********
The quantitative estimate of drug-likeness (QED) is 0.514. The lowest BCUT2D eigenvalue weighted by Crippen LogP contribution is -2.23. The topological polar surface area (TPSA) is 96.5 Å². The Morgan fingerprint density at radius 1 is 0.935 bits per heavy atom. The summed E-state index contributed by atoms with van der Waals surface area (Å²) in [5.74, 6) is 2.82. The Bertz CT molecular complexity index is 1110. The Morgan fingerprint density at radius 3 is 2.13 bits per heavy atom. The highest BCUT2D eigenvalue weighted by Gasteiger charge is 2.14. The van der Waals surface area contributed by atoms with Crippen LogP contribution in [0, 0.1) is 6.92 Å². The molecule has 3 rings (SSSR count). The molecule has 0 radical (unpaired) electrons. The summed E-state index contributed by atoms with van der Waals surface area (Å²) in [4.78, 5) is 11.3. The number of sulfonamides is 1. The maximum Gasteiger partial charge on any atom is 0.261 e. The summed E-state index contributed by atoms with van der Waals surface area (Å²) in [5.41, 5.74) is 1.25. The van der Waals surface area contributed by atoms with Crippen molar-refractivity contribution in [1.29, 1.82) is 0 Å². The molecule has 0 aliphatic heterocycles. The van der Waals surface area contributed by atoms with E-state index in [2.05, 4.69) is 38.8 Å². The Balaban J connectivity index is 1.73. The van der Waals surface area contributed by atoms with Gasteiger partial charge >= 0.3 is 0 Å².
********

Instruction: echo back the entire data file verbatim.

The quantitative estimate of drug-likeness (QED) is 0.514. The lowest BCUT2D eigenvalue weighted by Crippen LogP contribution is -2.23. The topological polar surface area (TPSA) is 96.5 Å². The Morgan fingerprint density at radius 1 is 0.935 bits per heavy atom. The summed E-state index contributed by atoms with van der Waals surface area (Å²) in [5.74, 6) is 2.82. The Bertz CT molecular complexity index is 1110. The Morgan fingerprint density at radius 3 is 2.13 bits per heavy atom. The highest BCUT2D eigenvalue weighted by Gasteiger charge is 2.14. The van der Waals surface area contributed by atoms with Crippen LogP contribution in [0, 0.1) is 6.92 Å². The molecule has 3 rings (SSSR count). The molecule has 0 radical (unpaired) electrons. The summed E-state index contributed by atoms with van der Waals surface area (Å²) in [4.78, 5) is 11.3. The number of sulfonamides is 1. The maximum Gasteiger partial charge on any atom is 0.261 e. The summed E-state index contributed by atoms with van der Waals surface area (Å²) in [5.41, 5.74) is 1.25. The van der Waals surface area contributed by atoms with Crippen molar-refractivity contribution in [1.29, 1.82) is 0 Å². The molecule has 0 aliphatic heterocycles. The van der Waals surface area contributed by atoms with E-state index in [2.05, 4.69) is 38.8 Å². The Balaban J connectivity index is 1.73. The van der Waals surface area contributed by atoms with Gasteiger partial charge >= 0.3 is 0 Å².